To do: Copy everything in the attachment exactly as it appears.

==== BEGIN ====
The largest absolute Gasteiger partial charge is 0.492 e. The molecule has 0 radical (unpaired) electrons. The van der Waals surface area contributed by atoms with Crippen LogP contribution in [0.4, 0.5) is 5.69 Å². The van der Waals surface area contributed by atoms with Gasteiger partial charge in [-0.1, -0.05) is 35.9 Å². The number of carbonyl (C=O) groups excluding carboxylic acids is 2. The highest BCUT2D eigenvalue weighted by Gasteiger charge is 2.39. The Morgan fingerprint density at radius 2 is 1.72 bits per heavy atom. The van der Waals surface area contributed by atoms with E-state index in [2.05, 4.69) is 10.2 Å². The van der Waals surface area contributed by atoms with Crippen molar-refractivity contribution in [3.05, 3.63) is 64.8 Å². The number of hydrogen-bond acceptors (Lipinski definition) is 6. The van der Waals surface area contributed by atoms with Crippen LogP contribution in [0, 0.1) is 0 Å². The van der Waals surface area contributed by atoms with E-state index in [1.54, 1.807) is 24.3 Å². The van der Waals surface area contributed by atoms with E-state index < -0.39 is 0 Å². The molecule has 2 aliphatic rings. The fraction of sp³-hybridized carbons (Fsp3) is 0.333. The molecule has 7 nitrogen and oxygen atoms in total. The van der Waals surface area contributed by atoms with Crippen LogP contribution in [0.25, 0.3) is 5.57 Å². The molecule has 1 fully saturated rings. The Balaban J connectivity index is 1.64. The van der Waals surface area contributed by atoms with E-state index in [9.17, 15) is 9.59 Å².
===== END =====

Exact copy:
The largest absolute Gasteiger partial charge is 0.492 e. The molecule has 0 radical (unpaired) electrons. The van der Waals surface area contributed by atoms with Crippen LogP contribution in [0.4, 0.5) is 5.69 Å². The van der Waals surface area contributed by atoms with Gasteiger partial charge in [-0.1, -0.05) is 35.9 Å². The number of carbonyl (C=O) groups excluding carboxylic acids is 2. The highest BCUT2D eigenvalue weighted by Gasteiger charge is 2.39. The Morgan fingerprint density at radius 2 is 1.72 bits per heavy atom. The van der Waals surface area contributed by atoms with E-state index in [2.05, 4.69) is 10.2 Å². The van der Waals surface area contributed by atoms with Crippen molar-refractivity contribution in [3.05, 3.63) is 64.8 Å². The number of hydrogen-bond acceptors (Lipinski definition) is 6. The van der Waals surface area contributed by atoms with Crippen LogP contribution in [0, 0.1) is 0 Å². The van der Waals surface area contributed by atoms with E-state index in [1.54, 1.807) is 24.3 Å². The van der Waals surface area contributed by atoms with E-state index < -0.39 is 0 Å². The molecule has 2 aliphatic rings. The fraction of sp³-hybridized carbons (Fsp3) is 0.333. The molecule has 7 nitrogen and oxygen atoms in total. The van der Waals surface area contributed by atoms with Crippen LogP contribution in [0.25, 0.3) is 5.57 Å². The molecule has 1 fully saturated rings. The Balaban J connectivity index is 1.64. The van der Waals surface area contributed by atoms with E-state index in [9.17, 15) is 9.59 Å².